The Japan Fair Trade Commission says this week that certain provisions in license agreements between Microsoft and Japanese PC vendors violate Japan's antimonopoly code.
The JFTC says that the provisions under question restrict possible legal action should licensees believe Microsoft is infringing on their patents. The JFTC decided such a provision unjustly restricts the business activities of the licensees and thus violates section 19 of the Antimonopoly Act, it says.
In a 13-page recommendation, it details the basis for its finding and issues a recommendation that the provisions be terminated in both current and previous agreements. Apart from its recommendations, the JFTC did not spell out any potential fines that may be imposed on Microsoft for violating JFTC rules.
Microsoft had been given until July 26 to either accept or reject the JFTC recommendation, although the software maker says it plans to reject the finding, according to Aki Araki, a spokesperson for Microsoft's Japan unit.
"We respectfully disagree with the conclusions reached by the JFTC at this stage of the process, and will avail ourselves of the mechanism set out in the law and regulations to seek a review of this decision," the company says in a statement. "We look forward to explaining the operation of this provision in more detail during the next stage of this process before the JFTC."
"We believe that the provision at issue fairly balances IP protection and the need to create a stable environment for the development of the IT industry by avoiding disruptive IP disputes," the statement says. "The industry and consumers have benefited from this stability, and IP owners have always been empowered to raise and exercise their rights in a reasonable manner."
Because the recommendation concerns Microsoft in the U.S. and not the Japanese unit, the rejection won't be made until appropriate consultation has taken place between both sides, Araki says.
The JFTC expects to receive the rejection around the July 26 deadline after which a hearing process will begin that is likely to take between two and three years to complete, says Takujiro Kono, deputy director of the JFTC's First Special Investigation Division.
"Normally, we issue an announcement about the commencement of hearings about one month after receiving the rejection," Kono says. "Another month later the first hearing takes place in the JTFC."
Such a schedule would put the first hearing around the end of September or beginning of October.
The hearing, which Kono likened to a court hearing, will see Microsoft lawyers and experts, along with their counterparts from the JFTC, submit arguments and supporting documents to a hearing examiner, he says.
Regular hearings will likely take place at intervals of around one month as part of the process, which usually takes at least one year to complete and averages two or three years, he says.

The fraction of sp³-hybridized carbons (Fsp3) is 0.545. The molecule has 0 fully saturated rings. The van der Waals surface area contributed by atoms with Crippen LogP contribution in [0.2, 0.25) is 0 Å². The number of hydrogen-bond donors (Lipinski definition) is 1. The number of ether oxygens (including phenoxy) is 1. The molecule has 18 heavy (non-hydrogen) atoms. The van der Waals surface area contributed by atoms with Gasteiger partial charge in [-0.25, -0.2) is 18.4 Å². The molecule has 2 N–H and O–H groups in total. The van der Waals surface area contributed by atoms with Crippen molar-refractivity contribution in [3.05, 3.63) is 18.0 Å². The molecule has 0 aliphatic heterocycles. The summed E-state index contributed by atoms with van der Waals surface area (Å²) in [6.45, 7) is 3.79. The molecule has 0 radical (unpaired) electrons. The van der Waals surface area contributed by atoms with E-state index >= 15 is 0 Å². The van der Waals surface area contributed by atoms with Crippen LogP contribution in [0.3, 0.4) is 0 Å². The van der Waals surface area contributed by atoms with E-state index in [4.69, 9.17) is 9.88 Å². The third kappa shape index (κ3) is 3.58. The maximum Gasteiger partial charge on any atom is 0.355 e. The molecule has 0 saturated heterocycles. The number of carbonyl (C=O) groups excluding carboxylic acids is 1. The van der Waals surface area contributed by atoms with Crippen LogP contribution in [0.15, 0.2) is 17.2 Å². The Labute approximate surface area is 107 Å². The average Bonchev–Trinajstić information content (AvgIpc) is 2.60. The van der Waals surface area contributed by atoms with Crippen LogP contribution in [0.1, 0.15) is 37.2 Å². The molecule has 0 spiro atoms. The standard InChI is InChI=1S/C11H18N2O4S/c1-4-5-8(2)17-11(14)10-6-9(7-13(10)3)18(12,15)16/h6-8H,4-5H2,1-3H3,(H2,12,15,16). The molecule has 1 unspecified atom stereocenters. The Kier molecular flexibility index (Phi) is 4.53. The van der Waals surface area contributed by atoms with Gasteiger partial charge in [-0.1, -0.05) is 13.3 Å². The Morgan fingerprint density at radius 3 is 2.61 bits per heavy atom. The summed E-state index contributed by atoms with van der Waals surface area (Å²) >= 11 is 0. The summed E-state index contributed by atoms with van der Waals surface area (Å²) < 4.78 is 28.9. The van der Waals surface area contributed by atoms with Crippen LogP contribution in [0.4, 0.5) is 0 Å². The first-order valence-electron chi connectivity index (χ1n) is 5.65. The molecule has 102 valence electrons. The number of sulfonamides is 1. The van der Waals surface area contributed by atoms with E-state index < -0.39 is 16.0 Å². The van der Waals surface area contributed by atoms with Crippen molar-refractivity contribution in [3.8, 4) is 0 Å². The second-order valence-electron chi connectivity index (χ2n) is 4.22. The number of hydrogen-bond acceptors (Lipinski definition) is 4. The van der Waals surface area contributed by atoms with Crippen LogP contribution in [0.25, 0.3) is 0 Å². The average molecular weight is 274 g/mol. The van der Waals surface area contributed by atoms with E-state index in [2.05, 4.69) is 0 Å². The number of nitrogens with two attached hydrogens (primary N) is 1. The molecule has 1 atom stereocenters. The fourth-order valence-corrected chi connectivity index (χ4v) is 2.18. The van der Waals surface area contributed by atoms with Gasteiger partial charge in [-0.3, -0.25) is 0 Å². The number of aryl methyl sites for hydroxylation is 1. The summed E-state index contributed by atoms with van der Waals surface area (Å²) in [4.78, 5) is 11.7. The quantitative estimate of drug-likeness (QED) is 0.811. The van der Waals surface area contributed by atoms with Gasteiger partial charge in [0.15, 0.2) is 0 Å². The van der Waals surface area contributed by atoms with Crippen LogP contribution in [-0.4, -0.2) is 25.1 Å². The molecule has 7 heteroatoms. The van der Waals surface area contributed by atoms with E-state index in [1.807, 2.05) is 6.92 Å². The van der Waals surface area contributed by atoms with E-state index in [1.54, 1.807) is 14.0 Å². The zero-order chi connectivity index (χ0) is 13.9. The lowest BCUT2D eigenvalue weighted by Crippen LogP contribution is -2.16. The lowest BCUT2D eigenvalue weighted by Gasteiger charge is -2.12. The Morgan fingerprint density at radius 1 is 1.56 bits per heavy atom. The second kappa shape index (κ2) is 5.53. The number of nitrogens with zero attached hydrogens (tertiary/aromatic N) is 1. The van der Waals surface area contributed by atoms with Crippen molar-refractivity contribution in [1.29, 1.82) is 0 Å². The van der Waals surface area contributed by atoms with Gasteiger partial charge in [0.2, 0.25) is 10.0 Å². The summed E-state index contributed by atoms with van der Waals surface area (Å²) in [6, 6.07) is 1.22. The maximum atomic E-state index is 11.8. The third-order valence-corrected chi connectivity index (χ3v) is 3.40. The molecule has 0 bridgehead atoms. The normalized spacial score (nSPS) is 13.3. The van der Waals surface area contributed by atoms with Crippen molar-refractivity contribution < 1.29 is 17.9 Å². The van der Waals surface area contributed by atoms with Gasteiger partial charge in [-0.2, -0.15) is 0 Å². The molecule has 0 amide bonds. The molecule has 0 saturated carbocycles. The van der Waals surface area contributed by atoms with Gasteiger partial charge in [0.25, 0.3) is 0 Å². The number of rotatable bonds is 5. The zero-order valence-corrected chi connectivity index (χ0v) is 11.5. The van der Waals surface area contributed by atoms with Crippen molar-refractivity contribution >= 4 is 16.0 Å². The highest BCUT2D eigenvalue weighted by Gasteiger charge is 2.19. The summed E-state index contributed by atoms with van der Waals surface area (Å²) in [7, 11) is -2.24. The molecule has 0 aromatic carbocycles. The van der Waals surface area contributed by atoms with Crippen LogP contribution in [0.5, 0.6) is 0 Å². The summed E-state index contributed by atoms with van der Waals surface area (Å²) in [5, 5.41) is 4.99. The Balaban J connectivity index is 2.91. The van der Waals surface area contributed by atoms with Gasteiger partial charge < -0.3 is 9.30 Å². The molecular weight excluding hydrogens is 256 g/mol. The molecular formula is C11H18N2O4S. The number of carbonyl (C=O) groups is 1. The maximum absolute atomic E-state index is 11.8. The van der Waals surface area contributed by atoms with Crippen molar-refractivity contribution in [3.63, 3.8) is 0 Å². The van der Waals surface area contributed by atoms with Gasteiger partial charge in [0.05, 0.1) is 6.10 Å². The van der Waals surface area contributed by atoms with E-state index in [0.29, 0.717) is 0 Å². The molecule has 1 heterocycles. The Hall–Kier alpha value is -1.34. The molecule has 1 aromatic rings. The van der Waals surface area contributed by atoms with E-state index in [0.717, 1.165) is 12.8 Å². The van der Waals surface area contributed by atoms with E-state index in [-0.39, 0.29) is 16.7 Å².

Tuesday's ruling follows a raid of Microsoft's Japan headquarters in February by the JFTC.
Microsoft has come under much more stringent scrutiny from other countries for anticompetitive business practices.
The Redmond, Washington, company is currently appealing a ruling by the European Union's executive branch that it violated competition law through the use of its dominance in the PC operating system market to gain advantage in the markets for work group server operating systems and media players. The Commission imposed a fine of $617 million and ordered that the company supply a version of the Windows operating system without its media player as well as reveal enough Windows code to allow rivals to build competing server software that can work properly with Windows.
The deadlines on those remedies are currently suspended pending a ruling by the president of the European Court of First Instance (CFI), the EU's second highest court, on whether Microsoft can delay carrying out the remedies until its full appeal is settled.
In the U.S., Microsoft appears to be nearing an end to its long running antitrust battle with the U.S. Department of Justice and individual states, which found the company had used its monopoly in the PC operating systems market to overcharge customers for software. Over the past two years, Microsoft has paid over $1.5 billion to settle class-action suits in 12 states and the District of Columbia.
Last month, a U.S. appeals court rejected a request by the state of Massachusetts and two IT industry groups that it overturn the November 2002 antitrust settlement between the DOJ and Microsoft, as it did not go far enough in the public's interest in leveling the playing field in the software market.
Massachusetts had also called on the court to compel Microsoft to release the code for its Internet Explorer browser and to separate the "commingling" of IE code and the Windows operating system. The court ruled that such antitrust concerns were already satisfactorily settled by allowing OEMs and consumers to remove IE middleware from the operating system and install competing browsers.